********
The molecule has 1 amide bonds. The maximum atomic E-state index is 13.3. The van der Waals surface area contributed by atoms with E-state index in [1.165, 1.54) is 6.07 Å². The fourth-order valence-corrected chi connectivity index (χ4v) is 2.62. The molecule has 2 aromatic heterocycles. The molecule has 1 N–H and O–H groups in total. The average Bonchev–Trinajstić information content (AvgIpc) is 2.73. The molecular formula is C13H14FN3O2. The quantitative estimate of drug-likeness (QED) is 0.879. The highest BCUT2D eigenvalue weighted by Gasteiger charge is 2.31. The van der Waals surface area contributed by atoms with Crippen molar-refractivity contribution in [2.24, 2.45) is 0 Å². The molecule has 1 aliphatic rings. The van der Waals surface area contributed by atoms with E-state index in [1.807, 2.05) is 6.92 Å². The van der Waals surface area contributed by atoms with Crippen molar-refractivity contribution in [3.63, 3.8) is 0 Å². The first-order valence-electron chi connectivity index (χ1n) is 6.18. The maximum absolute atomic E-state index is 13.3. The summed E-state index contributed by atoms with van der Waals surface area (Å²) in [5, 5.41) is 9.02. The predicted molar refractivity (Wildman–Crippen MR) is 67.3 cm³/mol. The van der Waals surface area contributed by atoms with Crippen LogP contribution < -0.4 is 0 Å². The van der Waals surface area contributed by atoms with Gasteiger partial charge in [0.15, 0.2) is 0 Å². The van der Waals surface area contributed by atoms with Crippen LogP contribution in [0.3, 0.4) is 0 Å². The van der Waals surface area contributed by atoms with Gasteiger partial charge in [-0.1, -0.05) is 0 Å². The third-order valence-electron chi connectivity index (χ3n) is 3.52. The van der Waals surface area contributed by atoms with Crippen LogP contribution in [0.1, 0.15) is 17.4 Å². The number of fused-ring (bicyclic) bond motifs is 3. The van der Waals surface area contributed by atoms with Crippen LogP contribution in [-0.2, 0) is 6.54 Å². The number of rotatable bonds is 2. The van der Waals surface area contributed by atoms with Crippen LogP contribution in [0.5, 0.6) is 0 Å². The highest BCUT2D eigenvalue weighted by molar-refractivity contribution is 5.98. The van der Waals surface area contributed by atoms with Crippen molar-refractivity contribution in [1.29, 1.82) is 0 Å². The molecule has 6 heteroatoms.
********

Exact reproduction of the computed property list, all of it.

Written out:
The molecule has 1 amide bonds. The maximum atomic E-state index is 13.3. The van der Waals surface area contributed by atoms with E-state index in [1.165, 1.54) is 6.07 Å². The fourth-order valence-corrected chi connectivity index (χ4v) is 2.62. The molecule has 2 aromatic heterocycles. The molecule has 1 N–H and O–H groups in total. The average Bonchev–Trinajstić information content (AvgIpc) is 2.73. The molecular formula is C13H14FN3O2. The quantitative estimate of drug-likeness (QED) is 0.879. The highest BCUT2D eigenvalue weighted by Gasteiger charge is 2.31. The van der Waals surface area contributed by atoms with Crippen molar-refractivity contribution in [2.24, 2.45) is 0 Å². The molecule has 1 aliphatic rings. The van der Waals surface area contributed by atoms with E-state index in [1.807, 2.05) is 6.92 Å². The van der Waals surface area contributed by atoms with Crippen molar-refractivity contribution in [3.63, 3.8) is 0 Å². The first-order valence-electron chi connectivity index (χ1n) is 6.18. The maximum absolute atomic E-state index is 13.3. The summed E-state index contributed by atoms with van der Waals surface area (Å²) in [5, 5.41) is 9.02. The predicted molar refractivity (Wildman–Crippen MR) is 67.3 cm³/mol. The van der Waals surface area contributed by atoms with Crippen LogP contribution < -0.4 is 0 Å². The van der Waals surface area contributed by atoms with Gasteiger partial charge in [0.15, 0.2) is 0 Å². The van der Waals surface area contributed by atoms with Crippen LogP contribution in [0.3, 0.4) is 0 Å². The van der Waals surface area contributed by atoms with Gasteiger partial charge in [-0.1, -0.05) is 0 Å². The third-order valence-electron chi connectivity index (χ3n) is 3.52. The van der Waals surface area contributed by atoms with Crippen LogP contribution in [0.1, 0.15) is 17.4 Å². The number of fused-ring (bicyclic) bond motifs is 3. The van der Waals surface area contributed by atoms with Crippen LogP contribution in [-0.2, 0) is 6.54 Å². The number of rotatable bonds is 2. The van der Waals surface area contributed by atoms with Crippen LogP contribution in [0.5, 0.6) is 0 Å². The highest BCUT2D eigenvalue weighted by molar-refractivity contribution is 5.98. The van der Waals surface area contributed by atoms with Crippen molar-refractivity contribution in [1.29, 1.82) is 0 Å². The molecule has 6 heteroatoms.